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The Teacher’s Reading List: 2019 Edition

The Teacher’s Reading List: 2019 Edition

As we head into state testing season, you’re most likely going to be in a classroom with no students or proctoring a testing room full of students and looking for a way to pass the time. We at Edmentum think it is a good time to bring back one of our favorite series of posts dedicated to helping teachers fill their reading lists with inspiring, insightful, or just plain entertaining books around topics dominating education today.

Educated: A Memoir by Tara Westover

2018’s “best book” lists were dominated by this memoir. Westover grew up in a family of survivalists in the mountains of Utah devoid of any sort of practical education. She and her siblings never attended school; they were taught to read and do basic arithmetic by their mother and only studied the Bible. She began educating herself and claimed her independence. Eventually, she was able to gain admission to Brigham Young University, where the learning curve was steep to say the least (her chapter about learning of the Holocaust for the first time as a freshman will stay with you). She then moved on to graduate work at Oxford, becoming ostracized from most of her family in the process. If you ever doubt the power of education, read this book.

The Hate U Give by Angie Thomas

Perhaps the most popular (and controversial) young adult book of the decade, The Hate U Give tells the story of Starr Carter, the only witness to a white police officer shooting and killing her black friend. Protests and riots erupt, and Starr finds herself in the middle of a political maelstrom. She is dealing with the pressure of what to say and not say about the shooting while trying to balance being one of only a handful of black students at her private school and dating a white boy. No matter your race, you will no doubt think differently about the current state of cultural relations in the country after reading this book.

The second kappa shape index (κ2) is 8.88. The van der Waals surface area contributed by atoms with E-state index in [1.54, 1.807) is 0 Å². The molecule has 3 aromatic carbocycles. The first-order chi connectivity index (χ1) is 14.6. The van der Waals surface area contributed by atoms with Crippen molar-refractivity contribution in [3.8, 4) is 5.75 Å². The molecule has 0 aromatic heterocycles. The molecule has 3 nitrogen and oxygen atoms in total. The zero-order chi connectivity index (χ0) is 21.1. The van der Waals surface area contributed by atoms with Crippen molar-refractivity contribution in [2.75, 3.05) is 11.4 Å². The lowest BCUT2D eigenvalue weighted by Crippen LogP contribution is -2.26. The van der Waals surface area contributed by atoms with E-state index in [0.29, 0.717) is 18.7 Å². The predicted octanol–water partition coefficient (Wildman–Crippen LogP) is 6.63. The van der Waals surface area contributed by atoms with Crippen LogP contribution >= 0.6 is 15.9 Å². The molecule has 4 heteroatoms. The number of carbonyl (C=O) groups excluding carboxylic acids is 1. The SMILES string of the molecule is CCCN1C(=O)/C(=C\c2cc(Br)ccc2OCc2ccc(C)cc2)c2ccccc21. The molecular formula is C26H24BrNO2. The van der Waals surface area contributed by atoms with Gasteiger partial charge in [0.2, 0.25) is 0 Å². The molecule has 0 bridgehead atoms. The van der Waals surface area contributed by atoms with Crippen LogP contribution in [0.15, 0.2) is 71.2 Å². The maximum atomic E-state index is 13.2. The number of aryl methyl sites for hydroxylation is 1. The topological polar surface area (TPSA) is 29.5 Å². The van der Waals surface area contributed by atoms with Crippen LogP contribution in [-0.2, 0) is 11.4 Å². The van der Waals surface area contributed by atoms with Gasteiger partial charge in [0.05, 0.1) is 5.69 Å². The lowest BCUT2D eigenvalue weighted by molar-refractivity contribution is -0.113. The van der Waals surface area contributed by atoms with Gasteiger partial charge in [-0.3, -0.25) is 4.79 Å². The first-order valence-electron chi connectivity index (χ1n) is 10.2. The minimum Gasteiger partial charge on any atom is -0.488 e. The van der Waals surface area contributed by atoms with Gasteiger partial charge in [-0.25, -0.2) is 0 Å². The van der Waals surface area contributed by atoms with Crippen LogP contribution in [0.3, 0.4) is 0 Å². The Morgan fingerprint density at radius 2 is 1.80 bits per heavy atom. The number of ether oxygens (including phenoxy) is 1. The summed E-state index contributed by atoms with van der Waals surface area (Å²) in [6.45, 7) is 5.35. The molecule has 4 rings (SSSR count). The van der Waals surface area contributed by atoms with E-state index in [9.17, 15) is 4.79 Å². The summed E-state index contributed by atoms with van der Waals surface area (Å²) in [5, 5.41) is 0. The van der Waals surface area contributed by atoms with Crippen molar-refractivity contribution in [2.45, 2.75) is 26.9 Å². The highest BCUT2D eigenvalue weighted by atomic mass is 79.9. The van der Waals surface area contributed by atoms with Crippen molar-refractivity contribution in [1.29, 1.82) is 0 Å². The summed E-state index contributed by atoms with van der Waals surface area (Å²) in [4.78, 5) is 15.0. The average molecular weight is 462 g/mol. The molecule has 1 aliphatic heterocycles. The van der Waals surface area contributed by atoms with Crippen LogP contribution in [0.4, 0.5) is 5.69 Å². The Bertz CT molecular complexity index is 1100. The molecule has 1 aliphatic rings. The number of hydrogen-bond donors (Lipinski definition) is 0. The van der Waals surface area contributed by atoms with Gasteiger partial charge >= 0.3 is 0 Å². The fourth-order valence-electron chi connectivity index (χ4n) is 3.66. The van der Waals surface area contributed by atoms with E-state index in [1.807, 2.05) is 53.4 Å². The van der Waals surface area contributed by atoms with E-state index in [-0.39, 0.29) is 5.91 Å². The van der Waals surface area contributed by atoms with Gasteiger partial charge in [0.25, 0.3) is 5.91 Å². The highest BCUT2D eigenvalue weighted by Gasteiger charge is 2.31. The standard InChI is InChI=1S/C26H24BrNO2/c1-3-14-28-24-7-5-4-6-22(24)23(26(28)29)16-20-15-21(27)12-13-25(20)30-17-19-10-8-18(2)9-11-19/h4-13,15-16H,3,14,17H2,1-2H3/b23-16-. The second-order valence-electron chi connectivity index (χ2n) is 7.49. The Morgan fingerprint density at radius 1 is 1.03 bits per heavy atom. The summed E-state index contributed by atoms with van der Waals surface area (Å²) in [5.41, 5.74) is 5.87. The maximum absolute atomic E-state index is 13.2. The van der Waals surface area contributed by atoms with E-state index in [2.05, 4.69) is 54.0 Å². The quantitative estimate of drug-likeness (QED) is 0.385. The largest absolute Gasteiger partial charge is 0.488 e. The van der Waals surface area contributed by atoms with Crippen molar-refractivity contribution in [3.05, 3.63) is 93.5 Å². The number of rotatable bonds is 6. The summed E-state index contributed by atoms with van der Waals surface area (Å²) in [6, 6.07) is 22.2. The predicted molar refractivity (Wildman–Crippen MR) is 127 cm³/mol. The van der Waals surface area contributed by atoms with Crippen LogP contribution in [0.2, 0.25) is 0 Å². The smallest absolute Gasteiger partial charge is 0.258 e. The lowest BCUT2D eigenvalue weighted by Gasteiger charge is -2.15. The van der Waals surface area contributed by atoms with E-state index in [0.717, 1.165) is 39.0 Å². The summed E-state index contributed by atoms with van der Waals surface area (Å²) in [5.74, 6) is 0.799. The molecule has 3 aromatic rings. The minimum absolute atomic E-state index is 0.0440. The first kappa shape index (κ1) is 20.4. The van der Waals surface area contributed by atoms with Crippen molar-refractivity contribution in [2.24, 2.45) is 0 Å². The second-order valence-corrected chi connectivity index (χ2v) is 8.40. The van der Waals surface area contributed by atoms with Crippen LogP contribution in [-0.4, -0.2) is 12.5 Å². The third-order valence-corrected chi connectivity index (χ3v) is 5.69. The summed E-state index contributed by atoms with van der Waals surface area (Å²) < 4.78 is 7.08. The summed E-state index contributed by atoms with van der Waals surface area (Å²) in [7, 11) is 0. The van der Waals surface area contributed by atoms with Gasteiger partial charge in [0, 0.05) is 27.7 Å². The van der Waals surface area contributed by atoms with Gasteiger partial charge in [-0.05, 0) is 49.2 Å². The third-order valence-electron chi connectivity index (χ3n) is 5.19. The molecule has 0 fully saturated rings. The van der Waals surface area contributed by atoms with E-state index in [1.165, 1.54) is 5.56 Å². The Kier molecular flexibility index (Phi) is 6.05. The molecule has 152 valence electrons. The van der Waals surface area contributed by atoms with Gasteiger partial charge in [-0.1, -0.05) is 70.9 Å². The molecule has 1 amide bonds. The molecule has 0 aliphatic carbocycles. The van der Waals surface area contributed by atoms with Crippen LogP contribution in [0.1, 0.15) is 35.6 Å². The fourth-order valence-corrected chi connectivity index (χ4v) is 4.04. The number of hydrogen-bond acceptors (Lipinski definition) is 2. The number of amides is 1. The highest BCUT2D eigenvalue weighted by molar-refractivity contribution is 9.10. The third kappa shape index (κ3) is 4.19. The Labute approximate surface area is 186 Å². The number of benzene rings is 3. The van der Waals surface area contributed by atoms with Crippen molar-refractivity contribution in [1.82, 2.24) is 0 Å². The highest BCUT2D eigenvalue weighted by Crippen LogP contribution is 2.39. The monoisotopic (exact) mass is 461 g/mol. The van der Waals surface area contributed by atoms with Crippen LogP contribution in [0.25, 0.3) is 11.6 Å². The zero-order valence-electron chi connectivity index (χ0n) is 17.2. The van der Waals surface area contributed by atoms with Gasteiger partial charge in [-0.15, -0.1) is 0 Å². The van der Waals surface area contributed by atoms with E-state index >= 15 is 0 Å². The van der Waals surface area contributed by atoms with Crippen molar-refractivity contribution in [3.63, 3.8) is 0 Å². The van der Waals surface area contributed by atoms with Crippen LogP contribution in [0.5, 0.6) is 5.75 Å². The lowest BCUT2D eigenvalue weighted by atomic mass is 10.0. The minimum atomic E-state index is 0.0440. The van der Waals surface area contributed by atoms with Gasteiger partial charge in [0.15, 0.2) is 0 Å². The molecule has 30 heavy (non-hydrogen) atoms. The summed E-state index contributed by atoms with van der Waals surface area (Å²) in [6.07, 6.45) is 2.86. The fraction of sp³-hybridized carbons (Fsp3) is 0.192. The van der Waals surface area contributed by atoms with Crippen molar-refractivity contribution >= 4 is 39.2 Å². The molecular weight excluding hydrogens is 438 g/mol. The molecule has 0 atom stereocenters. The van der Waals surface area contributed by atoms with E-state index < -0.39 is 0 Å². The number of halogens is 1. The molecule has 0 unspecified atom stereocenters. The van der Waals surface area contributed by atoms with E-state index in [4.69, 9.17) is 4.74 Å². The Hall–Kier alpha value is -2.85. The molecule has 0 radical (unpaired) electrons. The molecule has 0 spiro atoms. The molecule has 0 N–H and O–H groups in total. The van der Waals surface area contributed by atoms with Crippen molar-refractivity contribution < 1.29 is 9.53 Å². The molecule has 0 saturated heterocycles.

Culturally Responsive Teaching and the Brain by Zaretta Hammond

Once you’re done with The Hate U Give and its story of race relations, you may feel like improving your own classroom practice regarding cultures different than yours. Culturally responsive teaching has gained more traction as the diversity of the nation’s schools has grown. Featuring neuroscientific research and real-world examples, this book promises to help you better engage your students, no matter where they come from or what their abilities are.

These 6 Things: How to Focus Your Teaching on What Matters Most by Dave Stuart Jr.

Teachers are dragged in a hundred different directions every day while being told that every one of them is a priority. It can be tough to figure out what truly matters in the classroom and what is just a fad or political mandate. Stuart boils down teaching to six practices that, when focused upon, can help educators not only flourish in their careers but also stay sane and dedicated in the process.

Inquiry Mindset: Nurturing the Dreams, Wonders, and Curiosities of Our Youngest Learners by Trevor MacKenzie with Rebecca Bathurst-Hunt

Those who subscribe to the practice of inquiry-based learning say that it can be the key to lifelong educational success for every student due to its fanning the flames of curiosity. This book focuses on a simple premise: everyone is naturally curious at a young age. Where does curiosity go, and how can we as educators make sure that our younger students not only stay curious but also adopt that mindset throughout their lives? It is full of examples on what an inquiry-based learning classroom looks like and how to adapt the practice to your needs.

Looking for some more ways to squeeze in some quick professional development? Check out these six inspiring educators to follow on Twitter!